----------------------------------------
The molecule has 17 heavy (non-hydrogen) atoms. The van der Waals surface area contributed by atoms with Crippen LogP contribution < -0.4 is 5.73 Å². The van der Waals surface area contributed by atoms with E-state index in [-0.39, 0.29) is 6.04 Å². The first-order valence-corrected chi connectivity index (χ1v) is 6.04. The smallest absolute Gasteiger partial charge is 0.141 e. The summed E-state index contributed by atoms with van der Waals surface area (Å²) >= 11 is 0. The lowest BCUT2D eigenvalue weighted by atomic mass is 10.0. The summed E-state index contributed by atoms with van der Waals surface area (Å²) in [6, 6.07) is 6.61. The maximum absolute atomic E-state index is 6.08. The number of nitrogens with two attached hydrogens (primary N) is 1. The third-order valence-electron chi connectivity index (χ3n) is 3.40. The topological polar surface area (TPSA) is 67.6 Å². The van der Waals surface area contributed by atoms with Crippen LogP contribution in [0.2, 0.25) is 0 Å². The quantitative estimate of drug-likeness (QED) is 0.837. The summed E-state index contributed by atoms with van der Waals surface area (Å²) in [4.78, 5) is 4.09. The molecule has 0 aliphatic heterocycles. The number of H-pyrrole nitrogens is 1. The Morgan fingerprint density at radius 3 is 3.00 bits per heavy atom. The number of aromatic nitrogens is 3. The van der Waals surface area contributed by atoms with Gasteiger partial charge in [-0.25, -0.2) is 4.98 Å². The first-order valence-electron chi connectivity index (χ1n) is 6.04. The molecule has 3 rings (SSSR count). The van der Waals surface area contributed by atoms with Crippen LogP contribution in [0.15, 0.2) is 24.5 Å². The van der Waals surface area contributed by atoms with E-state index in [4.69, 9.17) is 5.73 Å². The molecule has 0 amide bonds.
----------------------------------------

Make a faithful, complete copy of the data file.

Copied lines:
The molecule has 17 heavy (non-hydrogen) atoms. The van der Waals surface area contributed by atoms with Crippen LogP contribution < -0.4 is 5.73 Å². The van der Waals surface area contributed by atoms with E-state index in [-0.39, 0.29) is 6.04 Å². The first-order valence-corrected chi connectivity index (χ1v) is 6.04. The smallest absolute Gasteiger partial charge is 0.141 e. The summed E-state index contributed by atoms with van der Waals surface area (Å²) >= 11 is 0. The lowest BCUT2D eigenvalue weighted by atomic mass is 10.0. The summed E-state index contributed by atoms with van der Waals surface area (Å²) in [6, 6.07) is 6.61. The maximum absolute atomic E-state index is 6.08. The number of nitrogens with two attached hydrogens (primary N) is 1. The third-order valence-electron chi connectivity index (χ3n) is 3.40. The topological polar surface area (TPSA) is 67.6 Å². The van der Waals surface area contributed by atoms with Crippen LogP contribution in [0.2, 0.25) is 0 Å². The quantitative estimate of drug-likeness (QED) is 0.837. The summed E-state index contributed by atoms with van der Waals surface area (Å²) in [4.78, 5) is 4.09. The molecule has 0 aliphatic heterocycles. The number of H-pyrrole nitrogens is 1. The Morgan fingerprint density at radius 3 is 3.00 bits per heavy atom. The number of aromatic nitrogens is 3. The van der Waals surface area contributed by atoms with Gasteiger partial charge in [-0.25, -0.2) is 4.98 Å². The first-order valence-electron chi connectivity index (χ1n) is 6.04. The molecule has 3 rings (SSSR count). The van der Waals surface area contributed by atoms with Crippen LogP contribution in [0.15, 0.2) is 24.5 Å². The van der Waals surface area contributed by atoms with E-state index in [4.69, 9.17) is 5.73 Å². The molecule has 0 amide bonds.